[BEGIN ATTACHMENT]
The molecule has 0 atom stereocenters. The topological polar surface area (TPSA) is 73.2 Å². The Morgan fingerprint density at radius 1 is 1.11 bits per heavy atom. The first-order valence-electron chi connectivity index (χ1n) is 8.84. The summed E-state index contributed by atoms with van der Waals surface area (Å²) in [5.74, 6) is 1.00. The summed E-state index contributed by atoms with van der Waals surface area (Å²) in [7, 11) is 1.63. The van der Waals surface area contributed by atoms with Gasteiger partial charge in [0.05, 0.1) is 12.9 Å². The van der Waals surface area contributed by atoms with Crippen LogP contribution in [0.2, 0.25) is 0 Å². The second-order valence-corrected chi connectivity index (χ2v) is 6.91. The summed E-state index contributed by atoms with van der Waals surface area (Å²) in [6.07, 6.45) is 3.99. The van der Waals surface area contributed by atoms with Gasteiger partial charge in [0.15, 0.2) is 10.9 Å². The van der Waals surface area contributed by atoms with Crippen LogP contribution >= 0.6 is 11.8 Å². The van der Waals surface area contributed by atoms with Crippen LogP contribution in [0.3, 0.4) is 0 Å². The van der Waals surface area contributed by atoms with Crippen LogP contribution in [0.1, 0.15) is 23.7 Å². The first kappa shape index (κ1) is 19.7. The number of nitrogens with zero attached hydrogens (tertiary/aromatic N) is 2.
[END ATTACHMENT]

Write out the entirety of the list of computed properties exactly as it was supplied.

The molecule has 0 atom stereocenters. The topological polar surface area (TPSA) is 73.2 Å². The Morgan fingerprint density at radius 1 is 1.11 bits per heavy atom. The first-order valence-electron chi connectivity index (χ1n) is 8.84. The summed E-state index contributed by atoms with van der Waals surface area (Å²) in [5.74, 6) is 1.00. The summed E-state index contributed by atoms with van der Waals surface area (Å²) in [7, 11) is 1.63. The van der Waals surface area contributed by atoms with Gasteiger partial charge in [0.05, 0.1) is 12.9 Å². The van der Waals surface area contributed by atoms with Crippen LogP contribution in [0.2, 0.25) is 0 Å². The second-order valence-corrected chi connectivity index (χ2v) is 6.91. The summed E-state index contributed by atoms with van der Waals surface area (Å²) in [6.07, 6.45) is 3.99. The van der Waals surface area contributed by atoms with Gasteiger partial charge in [0.15, 0.2) is 10.9 Å². The van der Waals surface area contributed by atoms with Crippen LogP contribution >= 0.6 is 11.8 Å². The van der Waals surface area contributed by atoms with Crippen LogP contribution in [0.3, 0.4) is 0 Å². The van der Waals surface area contributed by atoms with Crippen LogP contribution in [0.1, 0.15) is 23.7 Å². The first kappa shape index (κ1) is 19.7. The number of nitrogens with zero attached hydrogens (tertiary/aromatic N) is 2.